After aeons of hell a co-worker drops by. She looks over your shoulder and asks “isn’t that resource freed right there?” And sure enough — in the code that you’ve been staring at for weeks, a mere 4 lines above the bad free, the resource is freed the first time. To say that the error had been staring you in the face the whole time would be understating it. You kill yourself. The cycle starts again.

The final state.
The final state.

The terrible truth:


       if (flag)

   if (hired(wizard))

Or maybe the bug turned out to be something really gnarly that could explain dozens of different bug reports.

Should you have fixed that bug? The thing about bugs is that they are unknown. Until you know what is going on you can’t tell wether the bug will cause catastrophic errors or is relatively harmless, right? The bug is what Donald Rumsfeld would call a “known unknown,” something that you know that you don’t know. Not tracking down the bug means living with uncertainty. Fixing bugs increases the quality of the software so fixing any bug (correctly) makes the software better. You can easily convince yourself that fixing the bug was the right thing to do, even if it turned out to be relatively harmless. But you’re probably wrong.


The “known unknown” argument cuts both ways. Even if the bug turns out to be serious you didn’t know that beforehand. Putting in serious effort before you know what the payoff would be may not be the wisest way to allocate your time. And the question isn’t really “did the fix make the software better” but “was the time spent on the fix the best way to make the software better”.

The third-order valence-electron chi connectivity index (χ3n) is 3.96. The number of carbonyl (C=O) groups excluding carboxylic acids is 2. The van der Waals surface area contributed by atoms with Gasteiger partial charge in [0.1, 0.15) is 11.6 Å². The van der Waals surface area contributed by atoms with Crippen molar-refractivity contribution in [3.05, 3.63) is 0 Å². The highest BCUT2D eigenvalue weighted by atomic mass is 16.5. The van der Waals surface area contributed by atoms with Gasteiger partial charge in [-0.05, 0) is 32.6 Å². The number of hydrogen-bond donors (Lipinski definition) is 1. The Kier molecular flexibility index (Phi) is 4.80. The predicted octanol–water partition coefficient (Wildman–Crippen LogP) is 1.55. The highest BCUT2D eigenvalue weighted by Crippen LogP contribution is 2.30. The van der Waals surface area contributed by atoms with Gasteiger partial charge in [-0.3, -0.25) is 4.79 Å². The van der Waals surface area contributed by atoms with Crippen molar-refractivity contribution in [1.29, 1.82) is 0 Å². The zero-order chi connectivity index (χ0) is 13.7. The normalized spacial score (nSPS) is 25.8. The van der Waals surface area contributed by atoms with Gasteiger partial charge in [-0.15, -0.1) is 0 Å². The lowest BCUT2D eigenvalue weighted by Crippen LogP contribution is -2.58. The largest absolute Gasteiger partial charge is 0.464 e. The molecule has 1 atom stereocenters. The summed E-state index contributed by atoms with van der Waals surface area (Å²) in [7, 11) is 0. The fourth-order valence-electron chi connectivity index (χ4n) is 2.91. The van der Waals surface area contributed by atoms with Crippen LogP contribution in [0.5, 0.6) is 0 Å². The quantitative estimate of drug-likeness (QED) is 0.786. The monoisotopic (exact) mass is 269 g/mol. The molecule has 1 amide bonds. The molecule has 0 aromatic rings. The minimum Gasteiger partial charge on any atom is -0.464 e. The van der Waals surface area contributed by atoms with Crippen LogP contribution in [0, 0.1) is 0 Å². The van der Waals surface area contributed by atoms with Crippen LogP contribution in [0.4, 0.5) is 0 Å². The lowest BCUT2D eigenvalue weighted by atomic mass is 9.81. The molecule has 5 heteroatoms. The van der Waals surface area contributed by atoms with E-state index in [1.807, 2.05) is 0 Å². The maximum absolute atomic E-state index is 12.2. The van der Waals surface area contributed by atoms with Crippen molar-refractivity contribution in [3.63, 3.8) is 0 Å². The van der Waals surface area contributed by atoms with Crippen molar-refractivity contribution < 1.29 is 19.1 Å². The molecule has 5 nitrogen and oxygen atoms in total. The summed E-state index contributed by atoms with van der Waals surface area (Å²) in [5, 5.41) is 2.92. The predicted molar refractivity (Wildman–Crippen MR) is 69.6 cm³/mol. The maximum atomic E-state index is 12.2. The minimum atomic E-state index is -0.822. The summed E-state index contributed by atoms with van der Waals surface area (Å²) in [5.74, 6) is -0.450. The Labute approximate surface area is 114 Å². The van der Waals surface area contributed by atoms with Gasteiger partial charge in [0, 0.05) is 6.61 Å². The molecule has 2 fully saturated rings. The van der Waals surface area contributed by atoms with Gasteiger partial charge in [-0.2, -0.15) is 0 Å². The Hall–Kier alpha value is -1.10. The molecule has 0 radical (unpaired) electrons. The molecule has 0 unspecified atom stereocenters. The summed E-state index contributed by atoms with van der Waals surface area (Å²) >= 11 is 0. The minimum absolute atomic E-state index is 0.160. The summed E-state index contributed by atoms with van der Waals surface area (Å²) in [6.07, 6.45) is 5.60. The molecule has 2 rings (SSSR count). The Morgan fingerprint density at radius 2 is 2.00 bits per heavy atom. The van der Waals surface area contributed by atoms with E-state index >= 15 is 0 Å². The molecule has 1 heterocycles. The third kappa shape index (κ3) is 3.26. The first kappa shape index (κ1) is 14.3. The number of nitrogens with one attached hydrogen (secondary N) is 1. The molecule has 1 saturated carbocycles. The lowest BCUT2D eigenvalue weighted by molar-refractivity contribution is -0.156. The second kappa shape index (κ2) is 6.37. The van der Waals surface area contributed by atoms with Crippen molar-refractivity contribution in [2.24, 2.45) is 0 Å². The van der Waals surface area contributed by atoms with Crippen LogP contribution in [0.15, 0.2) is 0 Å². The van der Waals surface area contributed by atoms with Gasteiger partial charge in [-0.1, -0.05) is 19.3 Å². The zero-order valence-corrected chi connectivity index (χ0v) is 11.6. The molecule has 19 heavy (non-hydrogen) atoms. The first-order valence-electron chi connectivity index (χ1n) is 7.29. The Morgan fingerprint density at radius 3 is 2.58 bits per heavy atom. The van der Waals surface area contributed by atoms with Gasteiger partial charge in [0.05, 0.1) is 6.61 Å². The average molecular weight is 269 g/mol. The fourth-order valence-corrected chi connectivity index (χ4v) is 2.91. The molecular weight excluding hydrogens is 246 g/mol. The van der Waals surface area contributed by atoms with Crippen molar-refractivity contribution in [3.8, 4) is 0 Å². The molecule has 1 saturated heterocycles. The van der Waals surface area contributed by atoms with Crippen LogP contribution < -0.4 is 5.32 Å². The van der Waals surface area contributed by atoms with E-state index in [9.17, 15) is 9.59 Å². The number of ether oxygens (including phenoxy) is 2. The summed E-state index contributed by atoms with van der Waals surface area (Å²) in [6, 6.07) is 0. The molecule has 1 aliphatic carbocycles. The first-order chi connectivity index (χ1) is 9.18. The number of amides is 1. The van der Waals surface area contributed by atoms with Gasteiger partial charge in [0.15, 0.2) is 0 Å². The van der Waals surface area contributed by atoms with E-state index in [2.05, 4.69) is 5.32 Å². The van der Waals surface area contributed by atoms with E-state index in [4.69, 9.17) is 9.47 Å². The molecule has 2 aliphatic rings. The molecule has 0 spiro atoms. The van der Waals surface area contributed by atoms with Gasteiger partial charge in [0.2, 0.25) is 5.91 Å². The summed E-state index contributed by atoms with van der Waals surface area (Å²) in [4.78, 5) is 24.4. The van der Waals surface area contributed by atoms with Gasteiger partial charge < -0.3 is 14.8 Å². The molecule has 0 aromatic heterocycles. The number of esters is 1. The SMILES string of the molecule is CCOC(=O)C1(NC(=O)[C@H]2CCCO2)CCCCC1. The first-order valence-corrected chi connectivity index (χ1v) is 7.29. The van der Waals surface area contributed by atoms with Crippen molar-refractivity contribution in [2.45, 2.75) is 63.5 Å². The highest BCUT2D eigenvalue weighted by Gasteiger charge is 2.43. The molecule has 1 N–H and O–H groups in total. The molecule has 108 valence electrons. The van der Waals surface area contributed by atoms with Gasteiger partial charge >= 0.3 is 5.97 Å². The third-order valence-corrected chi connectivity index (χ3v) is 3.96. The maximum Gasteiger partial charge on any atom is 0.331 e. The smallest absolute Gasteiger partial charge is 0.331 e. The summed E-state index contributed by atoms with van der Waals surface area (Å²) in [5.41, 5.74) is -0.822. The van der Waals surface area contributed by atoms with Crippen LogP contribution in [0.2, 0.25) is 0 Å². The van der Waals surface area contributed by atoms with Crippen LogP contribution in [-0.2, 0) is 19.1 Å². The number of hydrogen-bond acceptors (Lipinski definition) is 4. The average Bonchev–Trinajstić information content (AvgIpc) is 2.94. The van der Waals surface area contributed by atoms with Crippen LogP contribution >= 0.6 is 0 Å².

Living with uncertainty can be difficult but lets face it, your code probably has hundreds or thousands of unknown bugs. Does it actually make a difference that you know that this one is out there?

Am I saying that it was wrong to start looking for the bug? Definitely not. If you suspect that something is amiss, you should absolutely strive to understand what is going on. The difficulty lies in knowing when to stop. There’s always a sense that you are this close to finding the problem. If you would just spend 10 more minutes you would figure it out, or stumble upon some clue that would really help. Now you’ve spent half a day on the bug, might as well spend the whole day since you’ve just managed to fit the problem inside your head. You’ve spent a day on it, might as well put in another hour just to see where this latest lead goes. You’ve spent three days and if you don’t fix it now you’ve just wasted three days. You’ve spent two weeks and dropping the whole thing without resolution at this point would cause irreparable psychological damage. The more you dig the deeper the hole becomes.